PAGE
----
Around Christmas, there’s surely something to be said for well-worn traditions. The same can be said for Christmas music… to a point. With this in mind, I thought I’d share five seasonal songs that may be new to you and are sung by artists you may even want to listen to come January.
The thing is, when wrapping presents and whatnot, we all enjoy dusting off that familiar playlist of Christmas music listened to every year. We press play, and happily start singing along to every word. Until, about two hours later, the fifth loop of the same Springsteen song leads you to leap over the presents and put something else– anything else– on the stereo.
With a voice like hers, I could listen to Tracy Chapman sing about anything.
There’s something about a particularly nerve-wracking day (er, week) that cries out for the kind of pop songs that enable you to start singing along two-thirds of the way through your first listen. Amidst it all, there’s something indisputably therapeutic about singing woo-ooh-ooh-ooh with abandon.
So, without critical pretense, here are two such songs ready to be applied as a sort of sing along salve. I recommend them both quite highly, and upon finishing this post will resume applying them to my ears to try to stop my head from spinning.
First up is a band called Oh Stereo, who reputedly recorded their album in their college dorm room and while doing so conjures up the kind of synth pop that just sits there waiting to wrap up an episode of the O.C. But in the meantime, we can enjoy it.
(click on the below, stream isn’t working for this song… sorry)
Second up is Harper Simon. As in son of Paul Simon. For my money, it takes guts to drop a folky record that sounds like he could be covering his Dad, but I actually quite like the song. Nice song, Mr. Simon junior. And good on you for having the guts to put it out there.
Sometimes the best songs are sneak attacks. They tiptoe up on you and before you know it you have a new companion that is firmly planted in your subconscious. In a world full of songs that will do anything to clamor for your attention, it’s the sneaky ninjas that are worth savoring.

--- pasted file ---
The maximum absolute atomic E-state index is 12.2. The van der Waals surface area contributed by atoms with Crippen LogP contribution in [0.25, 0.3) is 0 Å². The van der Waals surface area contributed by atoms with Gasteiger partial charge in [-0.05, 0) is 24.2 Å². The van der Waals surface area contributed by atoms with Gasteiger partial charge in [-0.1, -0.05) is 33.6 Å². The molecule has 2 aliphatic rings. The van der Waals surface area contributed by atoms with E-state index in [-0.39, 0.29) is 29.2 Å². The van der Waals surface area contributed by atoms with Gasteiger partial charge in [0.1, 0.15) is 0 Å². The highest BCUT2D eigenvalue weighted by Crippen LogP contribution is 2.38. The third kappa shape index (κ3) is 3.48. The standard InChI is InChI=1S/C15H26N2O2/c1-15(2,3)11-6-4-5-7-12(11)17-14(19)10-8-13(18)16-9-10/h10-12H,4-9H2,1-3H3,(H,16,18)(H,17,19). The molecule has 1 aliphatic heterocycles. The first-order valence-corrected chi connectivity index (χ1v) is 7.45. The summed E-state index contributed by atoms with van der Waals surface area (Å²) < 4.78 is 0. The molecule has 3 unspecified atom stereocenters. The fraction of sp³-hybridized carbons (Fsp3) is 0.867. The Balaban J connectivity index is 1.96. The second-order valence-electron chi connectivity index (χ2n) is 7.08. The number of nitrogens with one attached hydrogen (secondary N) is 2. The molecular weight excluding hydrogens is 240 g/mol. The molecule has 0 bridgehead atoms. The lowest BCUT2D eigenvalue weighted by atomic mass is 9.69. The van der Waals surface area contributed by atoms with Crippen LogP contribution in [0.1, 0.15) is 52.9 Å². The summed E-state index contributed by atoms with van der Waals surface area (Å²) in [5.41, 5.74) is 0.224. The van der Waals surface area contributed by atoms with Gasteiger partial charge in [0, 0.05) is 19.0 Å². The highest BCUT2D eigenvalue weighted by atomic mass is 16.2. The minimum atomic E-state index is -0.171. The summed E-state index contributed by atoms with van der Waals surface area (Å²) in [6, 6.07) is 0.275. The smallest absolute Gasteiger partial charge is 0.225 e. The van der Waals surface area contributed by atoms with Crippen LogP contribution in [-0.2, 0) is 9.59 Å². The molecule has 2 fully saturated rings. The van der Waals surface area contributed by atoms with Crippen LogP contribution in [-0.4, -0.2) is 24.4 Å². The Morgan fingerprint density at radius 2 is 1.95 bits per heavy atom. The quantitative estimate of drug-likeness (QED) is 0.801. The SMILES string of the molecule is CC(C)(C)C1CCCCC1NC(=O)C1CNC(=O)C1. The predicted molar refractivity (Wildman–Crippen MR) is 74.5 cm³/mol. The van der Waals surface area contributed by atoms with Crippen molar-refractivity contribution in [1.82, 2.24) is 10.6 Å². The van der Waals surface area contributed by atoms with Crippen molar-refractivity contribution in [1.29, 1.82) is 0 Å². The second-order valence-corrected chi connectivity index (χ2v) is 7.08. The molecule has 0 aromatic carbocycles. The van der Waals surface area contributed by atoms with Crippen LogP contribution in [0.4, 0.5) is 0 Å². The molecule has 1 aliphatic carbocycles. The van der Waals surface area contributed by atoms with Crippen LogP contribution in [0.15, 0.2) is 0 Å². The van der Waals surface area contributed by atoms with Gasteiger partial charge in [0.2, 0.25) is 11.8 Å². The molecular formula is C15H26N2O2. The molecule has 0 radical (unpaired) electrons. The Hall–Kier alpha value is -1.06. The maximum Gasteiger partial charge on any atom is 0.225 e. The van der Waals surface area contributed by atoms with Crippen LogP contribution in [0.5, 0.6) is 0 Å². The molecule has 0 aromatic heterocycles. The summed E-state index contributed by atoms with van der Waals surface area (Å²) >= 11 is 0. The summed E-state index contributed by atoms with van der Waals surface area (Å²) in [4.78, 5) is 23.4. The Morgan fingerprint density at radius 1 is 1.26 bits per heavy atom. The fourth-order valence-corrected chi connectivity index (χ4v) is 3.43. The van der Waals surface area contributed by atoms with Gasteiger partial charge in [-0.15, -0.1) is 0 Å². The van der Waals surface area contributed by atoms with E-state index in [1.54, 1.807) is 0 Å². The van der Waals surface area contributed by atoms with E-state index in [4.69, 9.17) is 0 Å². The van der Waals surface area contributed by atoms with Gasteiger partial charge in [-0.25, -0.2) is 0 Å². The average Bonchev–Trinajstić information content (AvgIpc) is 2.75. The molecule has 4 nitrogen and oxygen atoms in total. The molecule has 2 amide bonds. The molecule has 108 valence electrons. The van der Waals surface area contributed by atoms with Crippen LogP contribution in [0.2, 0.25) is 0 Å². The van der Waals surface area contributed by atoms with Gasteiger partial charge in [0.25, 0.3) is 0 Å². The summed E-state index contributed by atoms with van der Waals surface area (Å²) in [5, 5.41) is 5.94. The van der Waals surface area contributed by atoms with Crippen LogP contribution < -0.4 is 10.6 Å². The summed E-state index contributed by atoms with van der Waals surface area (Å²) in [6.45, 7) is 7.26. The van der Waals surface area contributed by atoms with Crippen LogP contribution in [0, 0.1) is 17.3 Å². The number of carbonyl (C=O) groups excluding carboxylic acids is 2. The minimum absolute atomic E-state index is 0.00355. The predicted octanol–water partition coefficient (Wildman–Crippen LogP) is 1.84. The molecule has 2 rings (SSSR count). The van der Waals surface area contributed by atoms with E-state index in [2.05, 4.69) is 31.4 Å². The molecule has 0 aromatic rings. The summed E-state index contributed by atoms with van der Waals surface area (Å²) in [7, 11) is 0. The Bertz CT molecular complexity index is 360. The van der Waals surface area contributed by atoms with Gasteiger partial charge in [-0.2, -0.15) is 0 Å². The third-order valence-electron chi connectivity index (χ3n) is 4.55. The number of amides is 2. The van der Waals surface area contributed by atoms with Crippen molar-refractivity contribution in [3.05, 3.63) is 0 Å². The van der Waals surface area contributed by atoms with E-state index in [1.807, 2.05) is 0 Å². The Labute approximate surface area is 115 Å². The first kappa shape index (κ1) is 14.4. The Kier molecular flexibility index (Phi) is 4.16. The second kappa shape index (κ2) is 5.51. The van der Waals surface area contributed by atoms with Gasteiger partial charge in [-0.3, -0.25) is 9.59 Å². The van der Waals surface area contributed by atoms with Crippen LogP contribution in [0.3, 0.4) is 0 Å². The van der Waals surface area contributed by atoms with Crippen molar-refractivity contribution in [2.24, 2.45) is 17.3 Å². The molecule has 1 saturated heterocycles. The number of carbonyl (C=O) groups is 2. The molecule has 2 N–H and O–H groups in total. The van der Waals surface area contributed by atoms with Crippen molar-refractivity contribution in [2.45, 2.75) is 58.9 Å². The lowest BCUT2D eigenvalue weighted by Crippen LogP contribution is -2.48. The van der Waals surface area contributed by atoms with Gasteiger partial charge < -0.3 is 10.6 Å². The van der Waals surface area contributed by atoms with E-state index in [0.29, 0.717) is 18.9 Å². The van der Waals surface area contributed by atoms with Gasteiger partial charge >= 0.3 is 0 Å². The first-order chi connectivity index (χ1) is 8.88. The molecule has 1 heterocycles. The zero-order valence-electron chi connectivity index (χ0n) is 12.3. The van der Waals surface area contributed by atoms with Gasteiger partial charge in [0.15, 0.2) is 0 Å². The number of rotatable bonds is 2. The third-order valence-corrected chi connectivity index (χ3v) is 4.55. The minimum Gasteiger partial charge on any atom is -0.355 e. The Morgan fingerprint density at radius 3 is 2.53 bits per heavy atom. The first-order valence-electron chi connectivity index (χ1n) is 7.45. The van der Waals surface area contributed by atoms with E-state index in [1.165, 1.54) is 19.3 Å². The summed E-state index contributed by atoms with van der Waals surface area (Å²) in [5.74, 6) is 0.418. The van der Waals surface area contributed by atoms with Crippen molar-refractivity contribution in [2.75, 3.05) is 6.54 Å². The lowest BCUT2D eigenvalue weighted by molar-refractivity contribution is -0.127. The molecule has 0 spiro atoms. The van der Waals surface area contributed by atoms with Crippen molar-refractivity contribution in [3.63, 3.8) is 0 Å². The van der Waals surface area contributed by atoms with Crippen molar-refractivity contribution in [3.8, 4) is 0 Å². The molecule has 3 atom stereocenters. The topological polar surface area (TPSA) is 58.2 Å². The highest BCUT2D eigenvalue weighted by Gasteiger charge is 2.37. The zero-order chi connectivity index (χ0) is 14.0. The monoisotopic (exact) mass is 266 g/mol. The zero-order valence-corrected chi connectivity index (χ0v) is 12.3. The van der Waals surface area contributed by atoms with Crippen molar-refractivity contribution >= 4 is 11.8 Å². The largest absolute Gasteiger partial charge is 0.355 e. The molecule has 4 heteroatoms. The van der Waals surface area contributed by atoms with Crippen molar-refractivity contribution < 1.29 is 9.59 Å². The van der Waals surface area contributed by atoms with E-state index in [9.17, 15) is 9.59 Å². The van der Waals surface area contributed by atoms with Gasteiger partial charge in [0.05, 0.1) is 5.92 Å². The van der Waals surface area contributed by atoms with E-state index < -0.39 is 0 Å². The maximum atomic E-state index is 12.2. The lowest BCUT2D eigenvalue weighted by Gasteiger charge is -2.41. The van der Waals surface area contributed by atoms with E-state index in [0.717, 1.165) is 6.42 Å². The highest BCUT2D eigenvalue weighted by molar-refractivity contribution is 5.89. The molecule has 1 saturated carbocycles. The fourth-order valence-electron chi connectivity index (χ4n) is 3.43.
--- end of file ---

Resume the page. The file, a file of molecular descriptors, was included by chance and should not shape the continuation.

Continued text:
Here’s a new ninja-like song that’s delightfully difficult to describe. The artist, who goes by the name Sleepyvillain, is intriguingly described in the following blurb from Pigeons and Planes…
Sleepyvillain (Akila Fields) is an artist from Portland, Oregon who spent three years traveling to every major city and living in an 8 x 8 train car as a musician for Barnum and Bailey. He also spent time playing jazz gigs, and his unique musical experiences have led up to this.
Back when it was still warm enough for people to do things like play baseball outside, P Diddy (his current name at last check) debuted a song called “I’m Coming Home.” I found myself liking the song a bit more than I would have admitted in public, but thankfully an internet leak has exonerated my taste and liberated me to listen to it again.
Rumor has it that these verses were actually written by Jay-Z, and this reference track was laid down by J. Cole. A reference vocal is when one artist performs a track to demonstrate how it should flow, how words should be formed… basically, how to lyrically color within the lines. It’s a touch embarrassing for Diddy that this track has leaked, but it’s all upside for us: even though this version is unfinished, J. Cole just kills it. Enjoy, and ignore the “finished” track by that other guy.
In the wake of Kanye’s maximalist musical adventure, I thought I would post a song that is strikingly stripped-down– but just as good. When so much of the music out there (even the good stuff) hides behind a wall of production, this song’s infectious repeat play is tribute to the simple power of craft in songwriting.
Rather than slipping into the love song location tropes of bars and cars, this story takes flight in a Cold War era nuclear missile silo. It’s one of those songs that makes me want to be a better writer.
Following a decade or two where the radio and music business attempted to poll its way to pop pablum, Kanye West’s new album blazes an uncompromising trail into a new era where everything can be free and nothing can be predicted. And with a 5 star album review from Rolling Stone and today’s 10.0 review from Pitchfork, I think it’s safe to say that Kanye has the biggest ideas and the biggest stage.
My Beautiful Dark Twisted Fantasy is, precisely, just that. And, in it, a maximalist, uncompromising vision of the future of rap music that others will be scurrying behind for years to come.
To further whet your appetite, here are two more tracks for you. I’m pretty sure neither are final mixes as I’ve had them for a while, but they’re both crazy and amazing at the same time.
The first is a sprawling tableau that also happens to be a perfect song for whatever Vegas casino that is brave enough to adopt it.
The second is an ode to douche bags that is Kanye’s confessional rather than an attack. Proof that as his vision sprawls, Kanye’s critiques move to himself more than bumbling former head of states and perfect country-pop diva-ettes.